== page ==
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Melasma: Causes, Symptoms, and Dermatologist Support

A common skin condition we treat at Revival Dermatology is Melasma. The discoloration associated with this condition can be frustrating for patients and hard for them to identify before an evaluation from one of our board certified physicians.

What is Melasma?

Melasma is a common pigmentation disorder that causes darker patches on the skin, primarily on the face. It affects between 1.5–33% of people, depending on the population. This condition is especially prevalent in individuals with light brown to darker skin tones, particularly in areas with high sun exposure. Women are particularly susceptible to melasma.

Causes and Risk Factors

Malfunction of Melanocytes

Melasma occurs due to the malfunction of melanocytes, the color-making cells in the skin. These cells produce too much pigment in certain spots, leading to darker patches. Individuals with light brown to darker skin tones have more melanocytes than those with lighter skin, making them more prone to melasma. Being aware of the risk factors may help you identify or even prevent melasma.

Risk Factors

  • Sun Exposure: UV rays can trigger melasma, making sun protection crucial.
  • Skin Color: People with light brown to darker skin tones are more susceptible.
  • Female Sex: Women are more likely to develop melasma, especially during hormonal changes.
  • Pregnancy: Often referred to as the “mask of pregnancy,” melasma is common during pregnancy.
  • Genetics: A family history of melasma can increase the risk.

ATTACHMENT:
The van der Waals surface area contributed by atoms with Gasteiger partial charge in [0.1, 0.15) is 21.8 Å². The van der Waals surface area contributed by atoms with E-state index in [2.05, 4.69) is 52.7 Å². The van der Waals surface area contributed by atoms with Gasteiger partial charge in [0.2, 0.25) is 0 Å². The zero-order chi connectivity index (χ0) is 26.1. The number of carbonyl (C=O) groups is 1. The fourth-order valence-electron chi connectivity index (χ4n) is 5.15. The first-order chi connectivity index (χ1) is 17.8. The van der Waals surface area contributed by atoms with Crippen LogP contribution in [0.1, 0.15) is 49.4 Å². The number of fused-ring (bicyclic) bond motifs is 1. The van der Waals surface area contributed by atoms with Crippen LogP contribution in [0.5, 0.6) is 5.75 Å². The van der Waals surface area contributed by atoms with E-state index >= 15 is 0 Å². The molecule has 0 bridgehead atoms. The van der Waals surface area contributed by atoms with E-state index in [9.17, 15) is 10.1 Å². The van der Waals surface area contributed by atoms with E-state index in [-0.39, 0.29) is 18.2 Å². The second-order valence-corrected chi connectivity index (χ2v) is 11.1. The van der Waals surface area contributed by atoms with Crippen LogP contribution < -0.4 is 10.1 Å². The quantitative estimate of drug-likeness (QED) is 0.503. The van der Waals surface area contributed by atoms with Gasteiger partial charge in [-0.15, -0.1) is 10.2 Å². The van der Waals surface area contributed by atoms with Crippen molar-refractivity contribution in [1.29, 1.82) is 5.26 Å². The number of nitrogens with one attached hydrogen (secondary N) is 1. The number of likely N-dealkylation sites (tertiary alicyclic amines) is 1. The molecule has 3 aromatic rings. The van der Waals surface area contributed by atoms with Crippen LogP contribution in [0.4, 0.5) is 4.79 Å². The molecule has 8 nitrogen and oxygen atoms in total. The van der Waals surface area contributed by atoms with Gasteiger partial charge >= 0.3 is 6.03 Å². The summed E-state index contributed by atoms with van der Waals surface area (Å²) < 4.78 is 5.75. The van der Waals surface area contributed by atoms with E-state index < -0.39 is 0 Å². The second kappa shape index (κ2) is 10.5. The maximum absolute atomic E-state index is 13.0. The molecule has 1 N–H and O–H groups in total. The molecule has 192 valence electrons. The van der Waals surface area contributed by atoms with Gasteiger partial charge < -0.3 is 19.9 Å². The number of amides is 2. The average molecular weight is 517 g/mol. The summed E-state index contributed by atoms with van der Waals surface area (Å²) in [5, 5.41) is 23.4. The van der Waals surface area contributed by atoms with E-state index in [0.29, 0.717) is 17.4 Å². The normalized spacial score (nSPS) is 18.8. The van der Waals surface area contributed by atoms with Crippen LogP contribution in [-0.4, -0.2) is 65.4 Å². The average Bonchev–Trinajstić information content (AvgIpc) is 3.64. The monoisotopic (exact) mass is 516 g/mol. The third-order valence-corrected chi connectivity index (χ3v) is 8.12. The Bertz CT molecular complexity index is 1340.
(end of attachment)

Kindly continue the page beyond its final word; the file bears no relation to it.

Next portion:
• Hormonal Changes: Hormone treatments and birth control pills can trigger melasma.
  • Certain Skin Care Products and Medications: Some products and medications can exacerbate melasma.

Symptoms of Melasma

The primary symptom of melasma is hyperpigmentation, leading to the development of discolored patches of skin or uneven skin tone. These patches are typically darker than the individual’s skin tone and often appear brown or gray. Commonly affected areas include:

  • Face: Upper lips, bridge of the nose, cheeks, and forehead.
  • Other Areas: Less commonly, patches may appear on the forearms, neck, and shoulders.

It is important to note that melasma is not a form of skin cancer, though it can resemble other skin conditions. Consulting a dermatologist for an accurate diagnosis and appropriate treatment is recommended.

Diagnosis and Treatment


At Revival Dermatology, we can typically diagnose melasma through a visual examination. However, to rule out other conditions that melasma may resemble, a dermatologist may take a small biopsy during the initial visit. This involves removing a very small portion of the skin for further examination in a laboratory.

Treatment Options

Once diagnosed, dermatologists can provide a personalized treatment plan for managing melasma. Treatment options may include:

  • Topical Medications: Creams containing ingredients like hydroquinone, tretinoin, and corticosteroids.
  • Sun Protection: Regular use of sunscreen with high SPF to prevent further pigmentation. (
  • Procedures: Chemical peels, microdermabrasion, SkinPen microneedling with PRP, or sometimes laser therapy, performed by a dermatologist, can help reduce pigmentation.

Melasma is a common and manageable skin condition. Understanding its causes, risk factors, and symptoms can help individuals seek appropriate treatment. Book an appointment with us if you have any concerns about dark pigmentation on your skin and we can help develop an effective treatment plan tailored to your specific needs.

For more information or to schedule a consultation, contact Revival Dermatology today.

Revival Dermatology is a comprehensive dermatology practice, family owned by two board certified physicians delivering a patient-centered, fully transparent approach to practicing medicine. We offer superior medical, surgical, and cosmetic procedures and treatments in a family friendly boutique-style environment. Our customized approach ensures the most effective, personalized skin care for patients of all ages.

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